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By Malina Saval
Entertainment attorney Craig Emanuel, Variety’s 2023 Power of Law honoree, remembers the day he got a phone call asking if he would be interested in meeting with Tom Hanks and Rita Wilson.
“I knew that they were meeting with a lot of lawyers around town, and I really didn’t think we were going to get selected,” says Emanuel. “A lot of the other law firms were boutique entertainment firms that had huge client lists.”
“Months went by, and I thought, you know, nothing’s happening,” Emanuel continues. “And then Richard Lovett, president of CAA, who reps Tom and Rita, called me one evening on the phone. I was at dinner with my partners, and Richard said, ‘I’ve got some good news, you have a new client.’”
Now sitting in the brightly lit expanse of Paul Hastings’ soaring Century City offices, where Emanuel heads up the renowned global law firm’s entertainment and media division, it’s clear he’s being humble, underselling his reputation as top-tier Hollywood counsel. In addition to Hanks and his production shingle Playtone, Emanuel, who recently marked his fifth year as partner at Paul Hastings, boasts a heady clientele: super-showrunner Ryan Murphy, filmmaker Robert Rodriguez, MSG Entertainment, writer-producer Tony Gilroy, Mandalay Pictures, Cirque du Soleil and fellow Aussie Paul Hogan — to name just a few.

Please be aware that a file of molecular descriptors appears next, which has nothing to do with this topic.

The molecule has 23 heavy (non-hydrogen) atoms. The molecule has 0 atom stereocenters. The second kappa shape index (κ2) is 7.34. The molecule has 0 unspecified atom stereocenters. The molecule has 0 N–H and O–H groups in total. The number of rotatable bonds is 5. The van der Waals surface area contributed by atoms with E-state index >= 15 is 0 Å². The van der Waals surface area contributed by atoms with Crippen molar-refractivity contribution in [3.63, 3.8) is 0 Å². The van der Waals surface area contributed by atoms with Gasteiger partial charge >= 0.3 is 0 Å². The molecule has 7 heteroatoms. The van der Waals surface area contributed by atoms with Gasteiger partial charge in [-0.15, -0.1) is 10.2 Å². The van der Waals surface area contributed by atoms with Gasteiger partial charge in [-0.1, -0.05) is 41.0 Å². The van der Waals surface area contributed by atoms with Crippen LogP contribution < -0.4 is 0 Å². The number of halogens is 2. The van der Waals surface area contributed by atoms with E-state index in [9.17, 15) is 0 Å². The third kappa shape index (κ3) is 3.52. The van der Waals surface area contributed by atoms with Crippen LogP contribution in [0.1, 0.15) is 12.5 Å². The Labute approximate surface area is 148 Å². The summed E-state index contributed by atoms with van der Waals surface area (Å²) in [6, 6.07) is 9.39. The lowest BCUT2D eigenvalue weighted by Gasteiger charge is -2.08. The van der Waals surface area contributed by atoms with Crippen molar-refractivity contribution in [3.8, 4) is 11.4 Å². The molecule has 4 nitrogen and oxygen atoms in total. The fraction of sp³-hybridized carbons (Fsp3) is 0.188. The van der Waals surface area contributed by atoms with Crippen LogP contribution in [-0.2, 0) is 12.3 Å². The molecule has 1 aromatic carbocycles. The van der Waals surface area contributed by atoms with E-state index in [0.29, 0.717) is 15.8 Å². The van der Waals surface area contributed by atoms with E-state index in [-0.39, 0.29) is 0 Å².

“I think sometimes attorneys go in and pitch themselves — not about what they do, but what their competitors don’t do. I think that’s a mistake,” notes Emanuel. “I think you have to lead from strength as to who you are.”
An unassailable sense of self has long shaped Emanuel’s professional and personal sojourn, starting with his first day of school in America.
It was September 1972 and the Australian 13-year-old, fresh off his bar mitzvah that June, had moved with his family from Melbourne to Rumson, N.J., where his father, a corporate transactional attorney, was launching an international real estate and investment company.